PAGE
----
Curiously, Marge's status as a Hollywood legend was not her reason for being in town or for our spending so much time together. She was here to help promote the latest release on Blu-ray DVD of Disney's Snow White and the Seven Dwarfs for which, 76 years ago, she acted as live-action reference model for the film's heroine: a performance that was captured on 16 mm film and then used by the animators to create Snow White's animated likeness in the picture.
Marge and I (as one of the Disney Historians featured on the DVD bonuses) were giving press interviews during which she explained her unsung work on this groundbreaking and iconic film.
The fourteen-year-old Marjorie Belcher - as she was back in 1934 - was paid just $10 a day to act out, in pantomime, all Snow White's scenes wearing the famous costume on a virtually deserted sound stage with the minimum of props such as dwarf-sized tables, chairs and beds.
A line with hanging ropes was set up and Marge ran to and fro, brushing them aside as Snow White does when running through the scary forest from the Queen's Huntsman; she acted out the scenes at the Wishing Well, kneeling by her bed to pray for the dwarfs and for the scene in which she danced with Dopey precariously balanced on Sneezy's shoulders.
Here's a still from the footage, with Disney Musical Director, Oliver Wallace, standing in for Sneezy and Dopey...
Marge, along with Snow White's voice, the late Adriana Caselotti, provided - without credit - the personality of this memorable character in a film that was not just a milestone in the art of animation but also in the history of the movies.
Incidentally, the animators (to one of whom, Art Babbitt, Marge was briefly married) had a composite name by which they referred to Snow White's vocal and physical references - Margiana Belchalotti! Someone said it sounded like an Italian ice-cream sundae; I said it sounded more like the after-effects of one!
Here's the lady herself on CBS breakfast show - it's a bit early morning American-ish, but you do get to see the lady as she was and as she is...
Marge, who as you can see from that clip, still dances every day has a wonderfully indefatigable, life-affirming view of life.
When I asked her the secret of her long and active life she replied: "Celebrate each new decade of life for what it gives you rather than regretting what it takes away..."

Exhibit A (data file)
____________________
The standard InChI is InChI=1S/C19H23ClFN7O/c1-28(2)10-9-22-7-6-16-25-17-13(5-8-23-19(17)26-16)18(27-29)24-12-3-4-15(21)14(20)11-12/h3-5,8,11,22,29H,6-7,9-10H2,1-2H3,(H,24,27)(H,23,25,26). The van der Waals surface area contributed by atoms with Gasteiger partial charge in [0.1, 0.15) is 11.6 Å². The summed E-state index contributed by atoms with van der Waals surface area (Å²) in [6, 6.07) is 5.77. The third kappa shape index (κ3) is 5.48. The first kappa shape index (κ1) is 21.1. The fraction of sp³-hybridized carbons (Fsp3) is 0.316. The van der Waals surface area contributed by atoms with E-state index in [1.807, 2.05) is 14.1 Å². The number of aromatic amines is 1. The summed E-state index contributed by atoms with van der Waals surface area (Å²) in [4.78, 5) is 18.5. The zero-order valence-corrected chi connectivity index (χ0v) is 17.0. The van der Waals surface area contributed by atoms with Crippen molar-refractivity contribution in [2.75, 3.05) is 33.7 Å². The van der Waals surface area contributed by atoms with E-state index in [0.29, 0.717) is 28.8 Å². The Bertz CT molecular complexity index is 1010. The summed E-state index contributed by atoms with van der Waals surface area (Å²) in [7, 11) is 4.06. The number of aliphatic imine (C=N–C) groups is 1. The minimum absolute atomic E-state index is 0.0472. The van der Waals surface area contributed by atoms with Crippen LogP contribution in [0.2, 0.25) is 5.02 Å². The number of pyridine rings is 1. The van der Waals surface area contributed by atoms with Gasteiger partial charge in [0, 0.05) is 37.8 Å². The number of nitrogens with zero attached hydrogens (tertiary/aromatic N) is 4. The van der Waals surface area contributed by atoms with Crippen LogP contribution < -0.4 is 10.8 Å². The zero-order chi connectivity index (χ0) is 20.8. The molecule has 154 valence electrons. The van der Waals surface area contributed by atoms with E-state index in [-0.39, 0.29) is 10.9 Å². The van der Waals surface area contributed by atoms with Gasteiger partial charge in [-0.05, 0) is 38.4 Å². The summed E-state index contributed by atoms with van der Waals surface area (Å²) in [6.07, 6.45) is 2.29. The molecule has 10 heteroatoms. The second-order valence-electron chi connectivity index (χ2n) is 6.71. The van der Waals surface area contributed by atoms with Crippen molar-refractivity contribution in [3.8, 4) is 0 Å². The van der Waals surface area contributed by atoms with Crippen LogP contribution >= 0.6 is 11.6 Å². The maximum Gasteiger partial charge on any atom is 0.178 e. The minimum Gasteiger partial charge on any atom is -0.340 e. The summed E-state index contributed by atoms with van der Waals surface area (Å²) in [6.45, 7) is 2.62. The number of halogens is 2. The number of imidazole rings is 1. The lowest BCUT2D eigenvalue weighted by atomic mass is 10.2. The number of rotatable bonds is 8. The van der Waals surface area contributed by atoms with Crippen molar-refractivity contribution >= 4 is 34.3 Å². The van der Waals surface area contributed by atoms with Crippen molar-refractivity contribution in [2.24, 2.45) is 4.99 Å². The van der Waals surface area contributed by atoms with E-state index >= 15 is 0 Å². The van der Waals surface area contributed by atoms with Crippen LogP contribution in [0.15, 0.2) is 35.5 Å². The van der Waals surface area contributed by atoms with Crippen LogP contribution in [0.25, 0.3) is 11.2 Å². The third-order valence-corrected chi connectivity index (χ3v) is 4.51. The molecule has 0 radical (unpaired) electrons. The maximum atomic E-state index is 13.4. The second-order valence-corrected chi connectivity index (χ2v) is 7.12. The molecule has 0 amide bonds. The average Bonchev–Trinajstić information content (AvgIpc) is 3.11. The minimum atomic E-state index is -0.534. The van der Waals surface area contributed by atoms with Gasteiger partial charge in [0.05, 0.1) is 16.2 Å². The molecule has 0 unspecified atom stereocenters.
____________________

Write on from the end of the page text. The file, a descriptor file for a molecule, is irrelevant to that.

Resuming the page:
By the way, in that photo at the top of this post Marge is wearing (though you can't see it because of the jacket) a top with Mae West's famous line picked out in glitzy sequined letters: "I used to be Snow White but I drifted"!
Thirty-three years ago, today (to save you counting that was 1976), the BBC very kindly broadcast my first-ever radio programme called Three Cheers for Pooh in celebration of Certain Significant Birthday.
To explain: fifty years earlier (and for those without sufficient fingers, that was 1926) A A Milne had written a book entitled Winnie-the-Pooh. It was inspired by his son's teddy bear of the same name and it had wonderful decorations by the artist and illustrator, E H Shepard.
Because everyone enjoyed the stories and pictures about Pooh and his friends in the '100 Aker Wood', Mr Milne and Mr Shepard put together another volume, two years later, going under the title of The House at Pooh Corner.
Eighty-something years on - or, to put it another way, nine days ago - we saw the publication of Return to the Hundred Acre Wood, a sequel to Mr Milne's books written by David Benedictus and illustrated (after the style of Shepard) by Mark Burgess.
In view of all of which, I should like to offer my readers, a newly discovered episode in the life of the Bear of Very Little Brain...
In which Winnie-the-Pooh discovers that whereas they had been two they were now three
Winnie-the-Pooh was counting. The only counting Pooh usually did involved checking how many honey pots there were - or sometimes, disappointingly, weren't - in his cupboard. Today, however, which happened to be his birthday, Pooh was counting books.
"That's strange," said Pooh to himself, rubbing his nose thoughtfully with his paw, "because there have only ever been Two for as long as I can remember (and I can't remember how long that is) but now there are Three which is one more than there ought to be. And that is what I call very strange."
"What is?" asked Piglet who had just arrived at Pooh's house to see whether it was the sort of day when Something Exciting might be going to happen or whether it was just one of those days where nothing really happened which would be even better, provided he and Pooh were together when it wasn't happening.
"It's puzzling," said Pooh, puzzled.
On the table were three books that all looked very similar. Piglet looked at them.